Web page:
ACS: Early detection contributes to declining U.S. cancer death rate

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U.S. cancer death rates are falling steadily, driven in large part by better prevention, increased use of early detection practices and improved treatments for cancer, according to a new report from the American Cancer Society (ACS).

The annual ACS cancer statistics report, "Cancer Facts & Figures 2009," and its companion article "Cancer Statistics, 2009," published in the society's CA: A Cancer Journal for Clinicians, revealed that cancer death rates dropped 19.2 percent among men during 1990-2005 and 11.4 percent among women during 1991-2005.

Cancer incidence rates also decreased: 1.8 percent per year among men from 2001-2005 and 0.6 percent per year from 1998-2005 among women. John R. Seffrin, PhD, ACS CEO, said that while a drop of 1 or 2 percent per year may sound small, the percentage drop adds up to 650,000 cancer deaths avoided over 15 years.

Lung, prostate and colorectal cancer declining death rates accounted for nearly 80 of the decline among men, while decreases in breast and colorectal cancer made up 60 percent of the decrease among women. "Those numbers suggest early detection practices--using colonoscopy to catch colon cancer early, for example--are working, and also reflect improvements in treatment," according to the report.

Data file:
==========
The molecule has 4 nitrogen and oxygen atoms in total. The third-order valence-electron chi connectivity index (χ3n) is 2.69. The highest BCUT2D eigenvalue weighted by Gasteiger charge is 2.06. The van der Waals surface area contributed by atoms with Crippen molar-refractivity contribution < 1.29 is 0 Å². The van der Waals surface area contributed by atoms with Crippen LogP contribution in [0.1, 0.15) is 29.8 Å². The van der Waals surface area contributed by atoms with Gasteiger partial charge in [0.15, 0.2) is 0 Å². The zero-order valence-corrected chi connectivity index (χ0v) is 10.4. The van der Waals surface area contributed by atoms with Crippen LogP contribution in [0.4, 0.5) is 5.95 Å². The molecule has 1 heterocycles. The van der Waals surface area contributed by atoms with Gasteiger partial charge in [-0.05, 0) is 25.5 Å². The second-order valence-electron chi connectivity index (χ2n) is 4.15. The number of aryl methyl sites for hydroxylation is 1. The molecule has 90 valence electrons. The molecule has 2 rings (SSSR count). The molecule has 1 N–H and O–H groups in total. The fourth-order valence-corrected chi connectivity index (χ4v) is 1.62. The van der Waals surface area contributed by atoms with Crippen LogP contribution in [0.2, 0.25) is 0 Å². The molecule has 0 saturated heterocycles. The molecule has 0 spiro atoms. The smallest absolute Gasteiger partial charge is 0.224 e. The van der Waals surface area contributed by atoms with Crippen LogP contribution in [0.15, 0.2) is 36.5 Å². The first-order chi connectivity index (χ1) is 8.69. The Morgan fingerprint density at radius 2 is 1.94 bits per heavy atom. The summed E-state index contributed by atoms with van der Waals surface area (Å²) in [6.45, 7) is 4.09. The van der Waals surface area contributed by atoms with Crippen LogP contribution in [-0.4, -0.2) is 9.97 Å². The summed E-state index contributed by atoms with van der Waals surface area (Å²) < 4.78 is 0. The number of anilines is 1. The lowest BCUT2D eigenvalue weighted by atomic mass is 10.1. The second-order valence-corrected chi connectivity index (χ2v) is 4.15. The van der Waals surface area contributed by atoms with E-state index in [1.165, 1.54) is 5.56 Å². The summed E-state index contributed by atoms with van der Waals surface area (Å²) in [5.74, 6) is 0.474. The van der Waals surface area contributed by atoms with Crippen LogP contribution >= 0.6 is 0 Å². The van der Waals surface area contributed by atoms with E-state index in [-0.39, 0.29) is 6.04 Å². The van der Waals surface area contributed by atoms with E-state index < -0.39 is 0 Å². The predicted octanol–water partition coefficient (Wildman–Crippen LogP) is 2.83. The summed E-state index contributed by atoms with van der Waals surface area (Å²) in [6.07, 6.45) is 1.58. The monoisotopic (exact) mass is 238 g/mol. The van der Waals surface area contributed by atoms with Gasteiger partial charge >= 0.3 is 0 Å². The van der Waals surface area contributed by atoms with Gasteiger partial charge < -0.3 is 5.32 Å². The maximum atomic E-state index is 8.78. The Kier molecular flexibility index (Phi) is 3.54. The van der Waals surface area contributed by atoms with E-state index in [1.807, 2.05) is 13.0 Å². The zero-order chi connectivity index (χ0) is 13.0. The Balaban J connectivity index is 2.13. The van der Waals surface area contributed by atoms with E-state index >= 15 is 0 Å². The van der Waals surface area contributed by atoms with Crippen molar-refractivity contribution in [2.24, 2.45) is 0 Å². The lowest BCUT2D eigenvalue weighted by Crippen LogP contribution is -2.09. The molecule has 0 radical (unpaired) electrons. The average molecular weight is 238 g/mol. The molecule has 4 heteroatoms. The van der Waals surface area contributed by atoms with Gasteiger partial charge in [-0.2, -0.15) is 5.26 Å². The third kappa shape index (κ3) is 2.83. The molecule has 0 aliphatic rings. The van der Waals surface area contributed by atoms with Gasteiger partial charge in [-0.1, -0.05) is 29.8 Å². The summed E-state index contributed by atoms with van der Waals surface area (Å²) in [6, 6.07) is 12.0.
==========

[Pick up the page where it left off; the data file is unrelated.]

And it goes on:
ACS researchers estimated that there will be about $1.48 million new cancer cases and about 560,000 cancer deaths in 2009. For all cancers diagnosed from 1996-2004, the five-year relative survival rate is 66 percent, up from 50 percent in 1975-1977--an increase that directly reflects improvements in early detection and treatment.

African-American men have an 18 percent higher incidence rate and 36 percent higher cancer death rate compared with white men, according to the report. "African-American women are less likely than white women to get cancer, but when they do get it, they're more likely to die from it," the ACS reported.

ACS researchers also noted that lung cancer rates vary greatly regionally, reflecting differences in tobacco use among states. In contrast, rates for other cancers such as breast and prostate, tended to be similar across the country.

To read the report in its entirety, visit